(Reuters) - Russian tycoon Roman Abramovich has sued publishing house HarperCollins over a recent book that reported he purchased England's Chelsea Football Club at the direction of Russian leader Vladimir Putin.
Lawyers for Abramovich, based in London, issued a statement alleging a "number of false and defamatory claims" in "Putin’s People," a history of Putin's rule published last year by Catherine Belton, now a Reuters correspondent based in London.
The statement, by law firm Harbottle & Lewis, said the book "falsely alleges that our client has acted corruptly, and makes false claims about our client's purchase, and the activities, of Chelsea Football Club." The lawyers' statement didn't specify further details about Abramovich’s claims.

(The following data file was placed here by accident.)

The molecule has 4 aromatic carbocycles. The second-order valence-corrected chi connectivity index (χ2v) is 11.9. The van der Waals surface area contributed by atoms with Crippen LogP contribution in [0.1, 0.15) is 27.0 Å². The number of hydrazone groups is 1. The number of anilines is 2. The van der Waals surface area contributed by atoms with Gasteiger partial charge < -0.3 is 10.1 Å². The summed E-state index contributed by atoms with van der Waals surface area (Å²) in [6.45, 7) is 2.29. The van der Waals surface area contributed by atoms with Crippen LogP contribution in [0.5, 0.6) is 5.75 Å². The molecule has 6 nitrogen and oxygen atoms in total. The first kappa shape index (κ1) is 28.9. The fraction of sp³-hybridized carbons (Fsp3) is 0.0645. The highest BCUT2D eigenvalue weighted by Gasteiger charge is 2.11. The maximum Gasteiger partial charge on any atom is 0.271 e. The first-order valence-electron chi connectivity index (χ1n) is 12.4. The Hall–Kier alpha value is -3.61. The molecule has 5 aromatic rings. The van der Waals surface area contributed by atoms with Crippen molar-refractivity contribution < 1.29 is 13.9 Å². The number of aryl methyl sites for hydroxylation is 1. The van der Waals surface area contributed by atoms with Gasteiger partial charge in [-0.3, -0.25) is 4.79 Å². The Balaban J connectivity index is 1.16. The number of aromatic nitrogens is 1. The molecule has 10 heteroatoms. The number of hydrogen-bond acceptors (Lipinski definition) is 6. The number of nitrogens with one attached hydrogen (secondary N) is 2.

A former aide to Putin, Sergei Pugachev, told Belton that Putin saw the acquisition of Chelsea as an opportunity to raise Russia's profile and increase its influence.
HarperCollins said in a statement that it and Belton will "robustly" fight the suit and defend "the right to report on matters of considerable public interest." The book, HarperCollins said, "is an authoritative, important and conscientiously sourced work on contemporary Russia."
Belton's book chronicles the rise to power of Putin and a circle of fellow former members of the KGB, the Soviet-era spy agency, after the collapse of the Soviet Union.